Essential Evaluators seeks to gather evaluators in a common space to dialogue, reflect, and support each other in a world upended by COVID-19 and the Black Lives Matter protest movement. This is a time of uncertain and unknown expectations in our professions, in our institutions, and in our communities. We invite you to join us as we rethink, revision, and ultimately redefine our roles as evaluators and our place in museums.
Other posts in this series:
- A New Era Emerges
- A Brave New Dance
- In the Fog of War
- The Silver Lining
- Snapshot | Data Collection
- Separation of Powers
- What’s in Your Soup?
- Snapshot | Data Decisions
- Digital Storytelling
- Let’s Keep Unlearning
Over the past eleven months, we’ve thought and written a lot about how museums have adapted to COVID, from changing data collection protocols, to evaluating through social media, to altering front-line staff training, to making responsive policy decisions. Others have written about how museums shifted to providing materials—real and virtual—for a nation full of students who suddenly found themselves learning at home. However, there is another aspect of how museums have adapted to COVID: by contributing to important social science research related to the pandemic. We heard that the Department of Evaluation and Research in Learning at the Science Museum of Minnesota was conducting research around COVID messaging and information-sharing through the family-friendly Brains On! podcast. We reached out and asked them to provide an update on research into whether COVID-related podcast episodes were helping ease children’s worry and fears, imparting information, and promoting family conversations around COVID, and what lessons they could share with the field. Thanks to Evelyn Christian Ronning, Amy Grack Nelson, Marjorie Bequette, Choua Her, Scott Van Cleave for sharing their work.
While children can be resilient in the face of the trauma and uncertainty of a crisis, parents, caregivers, educators, and others also want to attend to children’s worries and meet their informational needs during the global COVID-19 pandemic. Informal Science Education (ISE) content developers have a role to play in communicating critical, science-based information during crises, using the most productive characteristics, or features, that meet the informational needs of families trying to understand complex science topics.Skip over related stories to continue reading article
American Public Media’s Brains On! is an award-winning science podcast for kids ages five to twelve and their families that has produced seven coronavirus episodes since March 2020. As current partners in research, Brains On! and the Department of Evaluation and Research in Learning at the Science Museum of Minnesota decided that we were uniquely positioned to examine how certain podcast features impact children’s worries or fears and the conversations families have over the course of the pandemic. We also wanted to shape the development of episodes on the coronavirus pandemic that would be accessible to a large and dedicated listenership of the podcast.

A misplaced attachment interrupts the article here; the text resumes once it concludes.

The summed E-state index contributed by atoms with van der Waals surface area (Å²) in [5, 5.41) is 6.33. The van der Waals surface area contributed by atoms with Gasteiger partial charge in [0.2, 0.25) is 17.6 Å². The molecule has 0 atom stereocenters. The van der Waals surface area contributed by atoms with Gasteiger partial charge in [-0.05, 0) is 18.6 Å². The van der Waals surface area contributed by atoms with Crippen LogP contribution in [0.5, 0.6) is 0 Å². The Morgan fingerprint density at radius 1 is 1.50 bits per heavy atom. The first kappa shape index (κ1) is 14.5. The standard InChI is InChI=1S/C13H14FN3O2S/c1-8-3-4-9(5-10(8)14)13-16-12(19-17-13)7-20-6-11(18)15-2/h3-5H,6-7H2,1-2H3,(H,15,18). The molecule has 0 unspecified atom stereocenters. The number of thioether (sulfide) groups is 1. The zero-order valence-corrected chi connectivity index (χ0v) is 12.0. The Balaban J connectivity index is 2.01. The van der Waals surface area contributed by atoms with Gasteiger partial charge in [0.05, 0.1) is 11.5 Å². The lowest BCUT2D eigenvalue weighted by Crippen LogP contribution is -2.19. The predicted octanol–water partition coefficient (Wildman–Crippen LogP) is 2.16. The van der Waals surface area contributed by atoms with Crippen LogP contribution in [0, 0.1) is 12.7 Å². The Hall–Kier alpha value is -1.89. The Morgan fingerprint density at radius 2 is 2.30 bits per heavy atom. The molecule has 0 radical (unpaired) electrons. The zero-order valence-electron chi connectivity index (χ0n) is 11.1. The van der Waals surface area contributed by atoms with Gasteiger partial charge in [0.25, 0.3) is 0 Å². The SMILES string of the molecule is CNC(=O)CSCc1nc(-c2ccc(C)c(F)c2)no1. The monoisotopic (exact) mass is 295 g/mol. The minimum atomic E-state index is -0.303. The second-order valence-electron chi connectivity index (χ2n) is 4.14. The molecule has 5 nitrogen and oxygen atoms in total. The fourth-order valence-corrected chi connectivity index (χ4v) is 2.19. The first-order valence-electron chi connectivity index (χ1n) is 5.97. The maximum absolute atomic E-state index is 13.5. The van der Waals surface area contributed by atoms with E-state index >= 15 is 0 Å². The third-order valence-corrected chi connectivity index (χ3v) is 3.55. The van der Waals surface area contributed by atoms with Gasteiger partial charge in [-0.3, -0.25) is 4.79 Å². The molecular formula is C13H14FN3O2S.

A review of available coronavirus-related resources in the early months of the pandemic revealed a lack of information in kid-friendly formats. We put together a resource guide with links to resources from an array of mental health professionals, pediatric associations, and community-serving non-profit organizations that could support caregivers and educators in talking to children about coronavirus. Additionally, we have conducted two online surveys with caregivers of children who listen to Brains On!, in June 2020 and January 2021. Our webpage describes our latest findings from this and related studies.
What We Found
COVID-19 has changed the lives of children globally, prompting worry and fear in many. In our study, over two-thirds of children (68 percent) expressed worry or fear about the coronavirus. However, close to three-quarters of caregivers (73 percent) felt that at least one of the Brains On! coronavirus episodes helped to ease their child’s worries and fears. Previous research has shown that increased understanding of a topic can help to ease worries and fears about it; there was strong evidence for this in our data.
Caregivers most frequently cited topics covered in the episodes as a key way that Brains On! eased their child’s worries or fears related to the pandemic. An increase in knowledge and a resulting decrease in worry and fear was supported by the various kid-friendly means of addressing these topics.
Brains On! uses various strategies to deliver content, including incorporating humor, featuring kids’ voices, answering questions submitted by children, interviewing scientists and other experts, and modeling calmness when talking about scary topics. Listeners frequently mentioned the show’s “Kara and Gilly” sketch—a podcast within a podcast hosted by two viruses—as a feature that stood out for using many of these strategies to convey content. These strategies are important for engaging children, which can increase their knowledge and hence ease their worries.